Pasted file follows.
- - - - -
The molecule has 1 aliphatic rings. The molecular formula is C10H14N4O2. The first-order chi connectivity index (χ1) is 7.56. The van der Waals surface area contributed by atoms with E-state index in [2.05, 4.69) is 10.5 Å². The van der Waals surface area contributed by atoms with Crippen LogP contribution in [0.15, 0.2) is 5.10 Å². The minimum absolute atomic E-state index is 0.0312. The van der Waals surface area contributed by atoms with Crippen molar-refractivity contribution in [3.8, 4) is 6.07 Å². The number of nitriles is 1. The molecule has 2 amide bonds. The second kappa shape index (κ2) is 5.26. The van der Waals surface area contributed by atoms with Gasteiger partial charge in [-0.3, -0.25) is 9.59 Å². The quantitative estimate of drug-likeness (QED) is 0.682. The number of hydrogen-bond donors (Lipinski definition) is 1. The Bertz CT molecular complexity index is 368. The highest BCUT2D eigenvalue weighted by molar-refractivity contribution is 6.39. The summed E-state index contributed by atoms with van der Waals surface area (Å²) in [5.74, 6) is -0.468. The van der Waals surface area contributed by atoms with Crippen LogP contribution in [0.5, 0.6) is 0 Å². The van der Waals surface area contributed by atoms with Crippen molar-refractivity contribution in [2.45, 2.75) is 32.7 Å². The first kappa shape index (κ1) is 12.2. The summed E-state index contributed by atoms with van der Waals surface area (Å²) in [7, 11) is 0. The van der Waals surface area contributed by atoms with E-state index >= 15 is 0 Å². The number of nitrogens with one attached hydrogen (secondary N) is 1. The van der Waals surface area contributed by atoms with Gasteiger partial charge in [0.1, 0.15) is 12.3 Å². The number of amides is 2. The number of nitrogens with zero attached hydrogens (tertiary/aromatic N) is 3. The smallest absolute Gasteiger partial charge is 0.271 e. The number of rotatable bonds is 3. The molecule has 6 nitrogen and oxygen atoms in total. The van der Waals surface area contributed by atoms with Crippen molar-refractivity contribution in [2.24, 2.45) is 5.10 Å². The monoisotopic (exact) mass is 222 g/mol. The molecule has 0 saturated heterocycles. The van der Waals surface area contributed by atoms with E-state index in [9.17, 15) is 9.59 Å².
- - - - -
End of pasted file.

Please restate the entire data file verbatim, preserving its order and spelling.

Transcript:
The molecule has 1 aliphatic rings. The molecular formula is C10H14N4O2. The first-order chi connectivity index (χ1) is 7.56. The van der Waals surface area contributed by atoms with E-state index in [2.05, 4.69) is 10.5 Å². The van der Waals surface area contributed by atoms with Crippen LogP contribution in [0.15, 0.2) is 5.10 Å². The minimum absolute atomic E-state index is 0.0312. The van der Waals surface area contributed by atoms with Crippen molar-refractivity contribution in [3.8, 4) is 6.07 Å². The number of nitriles is 1. The molecule has 2 amide bonds. The second kappa shape index (κ2) is 5.26. The van der Waals surface area contributed by atoms with Gasteiger partial charge in [-0.3, -0.25) is 9.59 Å². The quantitative estimate of drug-likeness (QED) is 0.682. The number of hydrogen-bond donors (Lipinski definition) is 1. The Bertz CT molecular complexity index is 368. The highest BCUT2D eigenvalue weighted by molar-refractivity contribution is 6.39. The summed E-state index contributed by atoms with van der Waals surface area (Å²) in [5.74, 6) is -0.468. The van der Waals surface area contributed by atoms with Crippen LogP contribution in [0.5, 0.6) is 0 Å². The van der Waals surface area contributed by atoms with Crippen molar-refractivity contribution in [2.45, 2.75) is 32.7 Å². The first kappa shape index (κ1) is 12.2. The summed E-state index contributed by atoms with van der Waals surface area (Å²) in [7, 11) is 0. The van der Waals surface area contributed by atoms with E-state index >= 15 is 0 Å². The number of nitrogens with one attached hydrogen (secondary N) is 1. The van der Waals surface area contributed by atoms with Gasteiger partial charge in [0.1, 0.15) is 12.3 Å². The number of amides is 2. The number of nitrogens with zero attached hydrogens (tertiary/aromatic N) is 3. The smallest absolute Gasteiger partial charge is 0.271 e. The number of rotatable bonds is 3. The molecule has 6 nitrogen and oxygen atoms in total. The van der Waals surface area contributed by atoms with Crippen molar-refractivity contribution in [2.24, 2.45) is 5.10 Å². The monoisotopic (exact) mass is 222 g/mol. The molecule has 0 saturated heterocycles. The van der Waals surface area contributed by atoms with E-state index in [9.17, 15) is 9.59 Å².